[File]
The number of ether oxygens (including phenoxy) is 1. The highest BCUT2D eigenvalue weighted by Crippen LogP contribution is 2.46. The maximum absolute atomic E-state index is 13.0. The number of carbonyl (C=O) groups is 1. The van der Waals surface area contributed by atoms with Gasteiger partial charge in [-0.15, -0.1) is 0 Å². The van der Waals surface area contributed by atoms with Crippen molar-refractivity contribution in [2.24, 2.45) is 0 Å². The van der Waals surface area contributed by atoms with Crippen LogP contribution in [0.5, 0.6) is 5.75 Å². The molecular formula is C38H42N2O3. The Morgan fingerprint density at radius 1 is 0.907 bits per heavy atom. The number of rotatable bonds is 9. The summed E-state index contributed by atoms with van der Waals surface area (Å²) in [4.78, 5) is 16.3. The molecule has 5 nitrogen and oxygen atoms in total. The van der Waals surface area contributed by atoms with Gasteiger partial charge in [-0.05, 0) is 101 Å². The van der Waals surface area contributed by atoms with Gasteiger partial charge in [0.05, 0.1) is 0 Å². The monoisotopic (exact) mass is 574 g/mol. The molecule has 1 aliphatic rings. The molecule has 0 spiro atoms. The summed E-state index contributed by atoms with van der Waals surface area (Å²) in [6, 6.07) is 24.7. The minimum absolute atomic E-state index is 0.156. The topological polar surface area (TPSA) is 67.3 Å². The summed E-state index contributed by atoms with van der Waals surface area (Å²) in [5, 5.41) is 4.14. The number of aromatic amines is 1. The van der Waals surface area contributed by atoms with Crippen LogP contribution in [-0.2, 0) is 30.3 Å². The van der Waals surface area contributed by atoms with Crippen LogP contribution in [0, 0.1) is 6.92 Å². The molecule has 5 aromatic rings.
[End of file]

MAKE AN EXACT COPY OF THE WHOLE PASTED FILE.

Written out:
The number of ether oxygens (including phenoxy) is 1. The highest BCUT2D eigenvalue weighted by Crippen LogP contribution is 2.46. The maximum absolute atomic E-state index is 13.0. The number of carbonyl (C=O) groups is 1. The van der Waals surface area contributed by atoms with Gasteiger partial charge in [-0.15, -0.1) is 0 Å². The van der Waals surface area contributed by atoms with Crippen molar-refractivity contribution in [2.24, 2.45) is 0 Å². The van der Waals surface area contributed by atoms with Crippen LogP contribution in [0.5, 0.6) is 5.75 Å². The molecular formula is C38H42N2O3. The Morgan fingerprint density at radius 1 is 0.907 bits per heavy atom. The number of rotatable bonds is 9. The summed E-state index contributed by atoms with van der Waals surface area (Å²) in [4.78, 5) is 16.3. The molecule has 5 nitrogen and oxygen atoms in total. The van der Waals surface area contributed by atoms with Gasteiger partial charge in [-0.05, 0) is 101 Å². The van der Waals surface area contributed by atoms with Gasteiger partial charge in [0.05, 0.1) is 0 Å². The monoisotopic (exact) mass is 574 g/mol. The molecule has 1 aliphatic rings. The molecule has 0 spiro atoms. The summed E-state index contributed by atoms with van der Waals surface area (Å²) in [6, 6.07) is 24.7. The minimum absolute atomic E-state index is 0.156. The topological polar surface area (TPSA) is 67.3 Å². The summed E-state index contributed by atoms with van der Waals surface area (Å²) in [5, 5.41) is 4.14. The number of aromatic amines is 1. The van der Waals surface area contributed by atoms with Crippen LogP contribution in [-0.2, 0) is 30.3 Å². The van der Waals surface area contributed by atoms with Crippen LogP contribution in [0, 0.1) is 6.92 Å². The molecule has 5 aromatic rings.